Here is a World War II monument that many people might be passing by every day without knowing it. Located at the intersection of Gee Avenue and Washington Street in Riverdale are set of handsome granite steps and a monument dedicated to the residents of Riverdale who fought and died in the Second World War.
I knew that there had to be a Civil War statue in downtown Gloucester, but I had to hunt around a little for it. Sure enough, right next to the City Hall at the corner of Dale Avenue and Warren Street is a Greek Revival obelisk, a ” large granite and bronze monument with a finely hammered base, plinth (slab base), die and cornice, surmounted by a large size statue of Liberty in bronze.” (from “History of Gloucester, James R. Pringle -1892) It was dedicated oddly enough on September 11 in 1879, a day which was observed as a general holiday in order to mark the occasion. It was the second Civil War statue erected in Gloucester. This statue, next to the City Hall, was erected by Post 45 of the Grand Army of the Republic, G.A.R., one of the many patriotic societies of the day, “In Honor of the Soldiers and Sailors’ of Gloucester, who Fought in the War of 1861 – 1865, for the Preservation of the Union”.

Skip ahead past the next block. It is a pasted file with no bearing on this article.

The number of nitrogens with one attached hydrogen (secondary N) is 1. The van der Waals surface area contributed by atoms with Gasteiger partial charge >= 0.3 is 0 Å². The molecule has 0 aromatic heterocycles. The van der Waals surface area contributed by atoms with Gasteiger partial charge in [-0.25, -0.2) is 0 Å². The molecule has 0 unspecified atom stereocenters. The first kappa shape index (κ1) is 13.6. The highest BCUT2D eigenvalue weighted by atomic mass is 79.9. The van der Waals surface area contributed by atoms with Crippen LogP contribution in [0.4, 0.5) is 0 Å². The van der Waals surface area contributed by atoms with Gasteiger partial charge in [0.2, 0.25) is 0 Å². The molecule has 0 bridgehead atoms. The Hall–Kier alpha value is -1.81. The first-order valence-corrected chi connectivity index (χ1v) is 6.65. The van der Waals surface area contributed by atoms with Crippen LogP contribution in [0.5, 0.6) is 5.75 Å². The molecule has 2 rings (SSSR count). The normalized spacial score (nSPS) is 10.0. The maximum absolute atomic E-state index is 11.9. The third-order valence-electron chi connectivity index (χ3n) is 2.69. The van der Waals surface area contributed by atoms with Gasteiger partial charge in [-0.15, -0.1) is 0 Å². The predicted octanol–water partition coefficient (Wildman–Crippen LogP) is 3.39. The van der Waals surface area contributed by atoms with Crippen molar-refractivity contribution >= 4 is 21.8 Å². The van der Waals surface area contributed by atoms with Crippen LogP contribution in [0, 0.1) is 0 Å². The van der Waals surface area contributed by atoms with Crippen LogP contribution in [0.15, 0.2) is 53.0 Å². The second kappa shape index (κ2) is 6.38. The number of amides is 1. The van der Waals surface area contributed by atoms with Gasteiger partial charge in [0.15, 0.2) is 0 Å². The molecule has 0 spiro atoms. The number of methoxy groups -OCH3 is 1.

This is another of the beautiful statues that graces the City of Gloucester. I recommend taking the time to find and gaze upon this handsome monument.
Jonathan Olly writes-
Hello Joey C,
While doing a Google search just now I came across the postcard you posted on March 22 of the old fisherman posing in oilskins. Would you happen to know the name of this man? I ask because I’m a graduate student down here in Providence, RI, and I’m writing a dissertation chapter on old salts. They’re found around the world, but in the United States they’re almost exclusively found in New England. Your postcard photo (which is rare, and one of the old salt postcards I’m still hunting for) may have been done by Gloucester photographer/engineer Herman Spooner, who photographed a number of retired fishermen (John Scott, Lemuel Friend, Oliver Emerton, and David Stanwood among them). But, I don’t recall seeing this image in his photo collection at the Cape Ann Museum. So if you have any additional information about your postcard I’d be happy to hear it.